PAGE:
This passage pulled from Isaiah 42:7 and echoes the words written by John in John 1:1-5. 1 In the beginning was the Word and the Word was with God, and the Word was God. 2 He was in the beginning with God. 3 All things were made through Him, and without Him nothing was made that was made. 4 In Him was life, and the life was the light of men. 5 And the light shines in the darkness and the darkness did not comprehend it.
From Genesis 1:3 the Light of Christ has shown upon the world. But since the fall of mankind in Genesis chapter 3 humanity has sat in the shadow of death. We are all captives of sin and thus sit in the darkness of that shadow. Christ, therefore, came into this world to dispel the darkness. Jesus proclaimed Himself to be the light of the world (see John 8:12; 9:5), whose bright beams destroy the darkness of sin and death.
In this land surrounding Galilee were sinners who sat in darkness, until Christ began to preach the message of repentance. Bright beams of light shown from the Saviour of this world upon fallen man. “Repent!” Christ preached. Why? Because the Kingdom of heaven is at hand.
The “kingdom of heaven,” or “kingdom of God,” constituted the theme of Jesus’ teaching (see Luke 4:43; 8:1). He introduced many of His parables with the words, “The kingdom of heaven is like [or likened]” (see Matthew 13:24, 31, 33, 44, 45, 47). He taught His disciples to pray for the coming of the kingdom (See Matthew 6:10), and His gospel was the good news of the kingdom (See Matthew 4:23). His disciples were the “children of the kingdom” (See Matthew 13:38)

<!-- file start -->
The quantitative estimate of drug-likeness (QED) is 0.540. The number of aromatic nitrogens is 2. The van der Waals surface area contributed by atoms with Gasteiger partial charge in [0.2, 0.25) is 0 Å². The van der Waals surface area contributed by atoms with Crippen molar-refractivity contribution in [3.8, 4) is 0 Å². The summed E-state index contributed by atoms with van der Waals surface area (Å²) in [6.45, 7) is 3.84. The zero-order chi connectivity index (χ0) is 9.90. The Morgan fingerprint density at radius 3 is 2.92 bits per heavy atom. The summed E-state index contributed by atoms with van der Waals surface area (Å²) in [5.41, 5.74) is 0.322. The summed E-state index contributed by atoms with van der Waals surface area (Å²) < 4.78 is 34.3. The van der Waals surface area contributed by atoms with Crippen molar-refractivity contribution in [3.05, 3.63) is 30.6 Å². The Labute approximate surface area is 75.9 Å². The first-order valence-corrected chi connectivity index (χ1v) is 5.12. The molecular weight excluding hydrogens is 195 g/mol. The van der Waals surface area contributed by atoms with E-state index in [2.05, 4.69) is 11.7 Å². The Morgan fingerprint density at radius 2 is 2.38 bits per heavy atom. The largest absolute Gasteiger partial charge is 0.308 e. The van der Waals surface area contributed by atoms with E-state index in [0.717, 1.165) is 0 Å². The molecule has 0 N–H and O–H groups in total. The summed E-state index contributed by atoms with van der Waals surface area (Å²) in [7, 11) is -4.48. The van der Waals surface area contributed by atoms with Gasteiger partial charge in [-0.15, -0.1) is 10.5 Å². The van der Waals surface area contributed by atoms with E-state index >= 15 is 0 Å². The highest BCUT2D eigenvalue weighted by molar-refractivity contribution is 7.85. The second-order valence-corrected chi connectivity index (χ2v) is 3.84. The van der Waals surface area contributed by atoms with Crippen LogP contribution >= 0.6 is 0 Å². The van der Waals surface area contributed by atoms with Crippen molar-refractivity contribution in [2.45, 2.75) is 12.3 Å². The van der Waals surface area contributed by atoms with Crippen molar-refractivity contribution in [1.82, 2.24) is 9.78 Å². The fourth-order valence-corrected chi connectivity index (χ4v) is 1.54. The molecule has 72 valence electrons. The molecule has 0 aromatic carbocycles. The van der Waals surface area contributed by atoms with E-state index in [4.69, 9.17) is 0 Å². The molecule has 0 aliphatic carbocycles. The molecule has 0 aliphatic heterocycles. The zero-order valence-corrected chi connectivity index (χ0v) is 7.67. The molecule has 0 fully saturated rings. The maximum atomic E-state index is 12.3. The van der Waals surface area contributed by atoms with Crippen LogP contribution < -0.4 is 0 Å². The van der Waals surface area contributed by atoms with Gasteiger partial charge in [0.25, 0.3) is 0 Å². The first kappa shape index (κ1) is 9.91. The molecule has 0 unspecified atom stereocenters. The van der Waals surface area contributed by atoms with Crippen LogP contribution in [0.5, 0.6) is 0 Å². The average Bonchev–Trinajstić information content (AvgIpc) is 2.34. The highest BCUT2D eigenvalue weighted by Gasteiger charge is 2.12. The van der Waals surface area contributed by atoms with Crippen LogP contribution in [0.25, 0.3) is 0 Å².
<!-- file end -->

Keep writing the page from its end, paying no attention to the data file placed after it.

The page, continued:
Today for those that have accepted Christ as our Saviour we are also children of the kingdom. As such, our message to a world that is still living in the shadow of death should also be, “Behold the Kingdom of Heaven is at hand.” Why should this be our message?
Because on a hill just outside of Jerusalem on a Friday afternoon, Christ hung upon the cross. He hung on the cross weighted down with the burden of sin, separated from His Father. It was at the time of the evening sacrifice, Jesus raised up his head and in a loud voice said, “It is finished.” (See John 19:30) When those words were spoken, The Lamb of God had sacrificed His life so that we, who did not deserve it, should have everlasting life. He paid the price so that you and I might become children of the kingdom once more.
Matthew ends his gospel with these compelling words. 18 And Jesus came and spoke to them, saying, “All authority has been given to Me in heaven and on earth. 19 go therefore and make disciples of all nations, baptizing them in the name of the Father and the Son and of the Holy Spirit, 20 teaching them to observe all things that I have commanded you; and Lo, I am with you always, even to the end of the age.” Amen. Matthew 28:18-20
As children of the Kingdom we are to carry forward the same message that Christ did on earth. “Repent, for the kingdom of heaven is at hand!” So I must ask; has this been our message?